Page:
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    Category: Pediatrics

    Title: Pediatric Accidental Non-fatal Injuries

    Keywords: Inuries, Falls, Poisoning, Drowning (PubMed Search)

    Posted: 4/25/2008 by Sean Fox, MD (Updated: 2/26/2024)
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    Pediatric Accidental Non-Fatal Injuries

    • Every 1.5 minutes an infant 0-12 months is evaluated in an ED for nonfatal unintentional injuries
    • “Falls” are the leading cause of injuries in all age groups (0-12mos)
      • account for ~51% of ED visits in this group
      • Only 2.6% required hospitalization
    • “Drowning” was the least common cause of ED visit (0.2%), but
      • accounts for ~47% of the hospitalizations in this group
    • “Poisoning” had a bimodal distribution between 0-12 months
      • more commonly seen in 1-3 mos (likely due to parents or siblings) and
      • also in 7mos to 12 mos (likely because of the kids – age when they put things in mouth)

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    Category: Pediatrics

    Title: Acute Chest Syndrome

    Keywords: Acute Chest Syndrome, Sickle Cell Disease, Fever, Chest Pain (PubMed Search)

    Posted: 4/18/2008 by Sean Fox, MD (Updated: 2/26/2024)
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    Acute Chest Syndrome

    • ACS is the leading cause of morbidity and mortality in children and adults with Sickle Cell Disease.
    • Definition: ==> A new infiltrate on CXR (excluding atelectasis) PLUS one or more of the following:
      • Tachpnea
      • Fever (>101 degrees F)
      • Chest Pain
      • Cough
      • Wheezing
      • Hypoxemia
    • Treatment
      • Bronchodilators
        • Trial of beta-agonists for clinical response is advocated even in those without wheezing.
      • Antibiotics
        • Broad Spectrum: Ceftriaxone PLUS Azithromycin
        • Evidence demonstrates a significant amount of these patients have atypical bacterial infections
        • Vanco is warranted for severe disease unresponsive to therapy
      • Steroids
        • Use for patients with Reactive Airway Disease or severe distress
        • They may cause a rebound of Vaso-occlusive Crisis and need to be tapered.
        • Prednisone 2mg/kg/Day x 5 then taper
      • Pain Control
        • Need to optimize pulmonary toilet by providing adequate pain management, but avoid over-sedation leading to hypoventilation.
        • NSAIDs have proven to be useful in conjunction opiods.
      • Transfusion of PRBCs
        • Simple
          • For pts who have a >10-20% drop from their baseline Hgb
          • For pts who are symptomatic, but not in impending respiratory failure
          • Try not to EXCEED Hgb of 10g/dL post transfusion
        • Exchange
          • For pts with impending respiratory failure
          • For pts with Hgb > 10g/dL and significant symptoms (to avoid hyperviscosity)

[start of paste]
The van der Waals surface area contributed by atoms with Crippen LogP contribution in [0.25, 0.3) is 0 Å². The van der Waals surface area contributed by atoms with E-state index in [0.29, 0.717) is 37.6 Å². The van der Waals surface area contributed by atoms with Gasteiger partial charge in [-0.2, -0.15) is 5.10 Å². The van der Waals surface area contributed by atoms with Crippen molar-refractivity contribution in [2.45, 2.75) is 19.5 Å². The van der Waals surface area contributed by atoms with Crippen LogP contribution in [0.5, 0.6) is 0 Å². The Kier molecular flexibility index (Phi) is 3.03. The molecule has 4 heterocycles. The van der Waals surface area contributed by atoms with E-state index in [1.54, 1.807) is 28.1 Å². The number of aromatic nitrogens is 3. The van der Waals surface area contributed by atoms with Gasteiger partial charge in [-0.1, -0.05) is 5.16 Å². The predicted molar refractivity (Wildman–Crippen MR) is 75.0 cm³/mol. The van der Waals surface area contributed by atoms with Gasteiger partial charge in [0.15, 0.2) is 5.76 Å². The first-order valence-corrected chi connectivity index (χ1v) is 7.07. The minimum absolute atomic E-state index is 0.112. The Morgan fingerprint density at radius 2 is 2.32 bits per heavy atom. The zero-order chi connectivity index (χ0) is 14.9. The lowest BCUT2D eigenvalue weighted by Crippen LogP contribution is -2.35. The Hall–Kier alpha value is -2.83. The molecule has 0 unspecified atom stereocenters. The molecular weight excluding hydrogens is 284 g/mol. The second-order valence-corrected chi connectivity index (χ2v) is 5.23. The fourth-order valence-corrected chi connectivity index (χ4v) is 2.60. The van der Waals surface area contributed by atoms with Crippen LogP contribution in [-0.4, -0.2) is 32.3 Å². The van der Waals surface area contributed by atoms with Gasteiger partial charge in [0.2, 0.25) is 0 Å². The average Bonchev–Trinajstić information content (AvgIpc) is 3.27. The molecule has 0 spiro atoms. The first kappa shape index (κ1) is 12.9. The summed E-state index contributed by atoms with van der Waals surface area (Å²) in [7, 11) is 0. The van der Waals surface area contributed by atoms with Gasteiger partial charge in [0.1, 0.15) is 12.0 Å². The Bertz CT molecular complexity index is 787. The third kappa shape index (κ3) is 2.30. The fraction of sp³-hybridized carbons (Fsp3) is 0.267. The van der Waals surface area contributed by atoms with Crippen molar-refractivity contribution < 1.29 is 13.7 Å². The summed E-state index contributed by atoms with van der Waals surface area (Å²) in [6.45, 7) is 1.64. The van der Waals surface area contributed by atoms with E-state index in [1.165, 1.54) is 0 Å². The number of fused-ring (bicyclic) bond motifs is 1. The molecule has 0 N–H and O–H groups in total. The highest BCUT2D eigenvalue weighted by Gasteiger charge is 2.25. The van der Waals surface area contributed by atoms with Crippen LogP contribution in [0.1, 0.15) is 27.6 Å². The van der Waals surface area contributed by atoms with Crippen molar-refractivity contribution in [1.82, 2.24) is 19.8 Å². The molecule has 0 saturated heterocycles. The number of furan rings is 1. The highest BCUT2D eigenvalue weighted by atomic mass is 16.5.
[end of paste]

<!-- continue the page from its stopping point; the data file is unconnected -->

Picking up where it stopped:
• The decision to transfuse these patients needs to be made in conjunction with the consulting Hematologist.

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    Category: Pediatrics

    Title: Neonatal Fever - Consider HSV

    Keywords: Neonatal Fever, HSV, Acyclovir (PubMed Search)

    Posted: 4/11/2008 by Sean Fox, MD (Updated: 2/26/2024)
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    Consider HSV

    • Consider HSV as an etiology of fever in a neonate (0-30days) even without a maternal history of HSV or h/o active lesions.
      • In one study, only 12% of neonates dx’d with HSV infections had mothers with a known h/o HSV or active lesions.
    • Start Acyclovir empirically in these neonates, especially if the Gram Stain is negative.  Send appropriate HSV PCR and Cx.
      • Only 29% of patients (pediatric and adult) ultimately diagnosed with HSV encephalitis were started on acyclovir in the ED. 
      • Those who were not started on acyclovir in the ED, had a significant delay of appropriate therapy.
      • If you don’t think of it… the admitting team might not either.

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    Category: Pediatrics

    Title: Analgesia in the Peds ED

    Keywords: Analgesia, Oral Sucrose, topical lidocaine, Lumbar puncture (PubMed Search)

    Posted: 4/4/2008 by Sean Fox, MD (Updated: 2/26/2024)
    Click here to contact Sean Fox, MD

    Tips for Common Painful Procedures:

    • Remember, kids ARE just little adults: they feel pain just like the bigger people!
      • Don't let others convince you not to consider pain management for simple procedures because it is more convenient.
      • Proven to reduce signs of distress in neonate (<1 month) for minor, painful procedures
      • Use in combination with sucking (ie, a pacifier).
      • Dose: 0.1ml of 24% to 2ml of 50% sucrose.
    • Topical Lidocaine Creams (LMX 4, EMLA)
      • Use for IV insertion (several studies has proven skilled triage nurses ar able to predict which children will need IVs)
      • Use for Lumbar Puncture!
        • Normally you most likely either ask someone with large muscles to hold the kid or you inject lidocaine, which can obscure your landmarks.
        • Instead, place LMX4 (takes ~20minutes to produce numbness) while you are documenting, getting consent, and setting up your equipment. 
        • This will give good anesthesia and keep the kid comfortable (ie, still) and not distort your landmarks... making you more likely to have success.
        • In neonates, you can also use Oral Sucrose Pacifer for added benefit.